At the time my main machines were the aforementioned PowerBook Duo 280c, the old Macintosh Classic, and a recently-purchased Quadra 700. Believe it or not, I still hadn’t an Internet connection at home (Internet was still somewhat a luxury in Italy at the time. It has just started to really take off, and there weren’t many affordable service providers). When it became clear that having an email and connecting to the Internet was an important step to take, I thought I should have an adequate computer as well. The only Mac I had with a modem was the Duo, and it was in the Duo Dock. I don’t remember the speed, but I guess it was a 14.4K modem or something. The iMac was an attractive computer. I especially loved its all-in-one form factor, and I didn’t mind the absence of a floppy drive. I had the Quadra and the Duo to handle floppies and SCSI peripherals. (I gave the Macintosh Classic to my dad). And what’s more, the iMac had a 56K modem. In the dial-up era, that was fast.
I had to wait until late 1999 before I could buy an iMac, and therefore access the Internet, but it was worth the wait. The purchase of the slot-loading iMac G3/350 (Blueberry) was another important moment in my personal history with Apple products — it was the first Mac I purchased new and paid in full up-front with the money saved from decent-paying jobs I’d previously done. The funny thing is — I got a better model than the one I had preordered at the shop. That’s because when I decided to purchase the iMac, the first generation of the iMac in 5 flavours (with the tray loading optical drive) was still available. So at the end of September 1999 I ordered a 333 MHz Grape iMac G3, with 32 MB RAM and Mac OS 8.5 included. The shop took my order but told me they were out of stock and I had to wait 2–3 weeks. What I didn’t know was that meanwhile the new and faster slot-loading iMacs were introduced, so yes, I waited almost a month, but for the same money I brought home a Blueberry 350 MHz iMac with 64 MB RAM and Mac OS 8.6.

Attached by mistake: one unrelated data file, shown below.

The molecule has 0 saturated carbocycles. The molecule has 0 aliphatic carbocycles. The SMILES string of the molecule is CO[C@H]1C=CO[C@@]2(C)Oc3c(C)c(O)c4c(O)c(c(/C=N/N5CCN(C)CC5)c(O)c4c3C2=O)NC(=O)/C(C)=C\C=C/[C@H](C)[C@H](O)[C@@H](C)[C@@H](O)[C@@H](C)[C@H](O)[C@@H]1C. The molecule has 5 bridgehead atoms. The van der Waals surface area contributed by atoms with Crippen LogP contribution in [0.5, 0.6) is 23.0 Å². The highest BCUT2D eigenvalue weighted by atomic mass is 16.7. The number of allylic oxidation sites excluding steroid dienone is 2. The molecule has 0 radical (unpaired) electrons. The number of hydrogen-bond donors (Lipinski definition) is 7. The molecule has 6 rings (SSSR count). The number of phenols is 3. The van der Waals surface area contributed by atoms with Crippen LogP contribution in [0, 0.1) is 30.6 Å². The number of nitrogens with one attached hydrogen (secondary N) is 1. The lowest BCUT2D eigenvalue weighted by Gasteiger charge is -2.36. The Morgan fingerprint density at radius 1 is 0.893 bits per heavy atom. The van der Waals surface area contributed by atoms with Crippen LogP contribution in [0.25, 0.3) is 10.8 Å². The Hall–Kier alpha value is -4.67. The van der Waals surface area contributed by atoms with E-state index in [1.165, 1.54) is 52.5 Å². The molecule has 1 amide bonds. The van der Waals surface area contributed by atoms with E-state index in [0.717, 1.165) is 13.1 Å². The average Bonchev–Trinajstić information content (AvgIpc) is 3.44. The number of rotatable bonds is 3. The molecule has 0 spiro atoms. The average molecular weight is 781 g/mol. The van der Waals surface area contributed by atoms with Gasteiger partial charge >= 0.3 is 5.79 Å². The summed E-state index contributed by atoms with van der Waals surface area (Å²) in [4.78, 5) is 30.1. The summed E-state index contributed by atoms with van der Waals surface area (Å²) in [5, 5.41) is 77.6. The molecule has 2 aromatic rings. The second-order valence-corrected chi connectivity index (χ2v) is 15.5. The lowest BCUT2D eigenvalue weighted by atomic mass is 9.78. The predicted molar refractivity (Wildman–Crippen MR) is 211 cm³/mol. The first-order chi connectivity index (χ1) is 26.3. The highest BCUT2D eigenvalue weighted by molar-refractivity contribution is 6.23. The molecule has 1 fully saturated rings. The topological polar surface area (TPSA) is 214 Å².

With that iMac I discovered Internet and started using email. By the way, my very first email address still works today, 17 years later.
I don’t remember exactly what got me interested in the Newton back around 2000. I didn’t know anyone who owned a MessagePad, nor had I seen one in the wild. Maybe it was some article I read in a magazine, or an old advertisement I saw on the Web. But once I started gathering information, I was fascinated. Then I discovered Grant Hutchinson’s website (its Newton section is still as it was back then) and followed many of the suggested Newton-related links. In short, I had to have a Newton. And I got one, after a long hunt. A nice MessagePad 2000, very well looked after, with lots of accessories. It came in its original box and with the original manuals. For all that, it didn’t come exactly cheap, but again it was worth it.
It wasn’t collecting what made me seek out the Newton — I really wanted to use it as I would use an iPhone or iPad today. I wanted to have a very portable computer with me when I was out and about. I patiently learnt to write on it to fully take advantage of the handwriting recognition, and once I did that, the Newton has been an inseparable device. I’ve connected to the Internet via dial-up with it, sent faxes, managed email and my calendar, read books, wrote a couple of stories on it; but most of all I’ve taken lots and lots of handwritten notes. I still use it today. (Well, that MessagePad 2000 is now with my wife; I’ve since upgraded to a 2100 and I also have an eMate and an Original MessagePad.)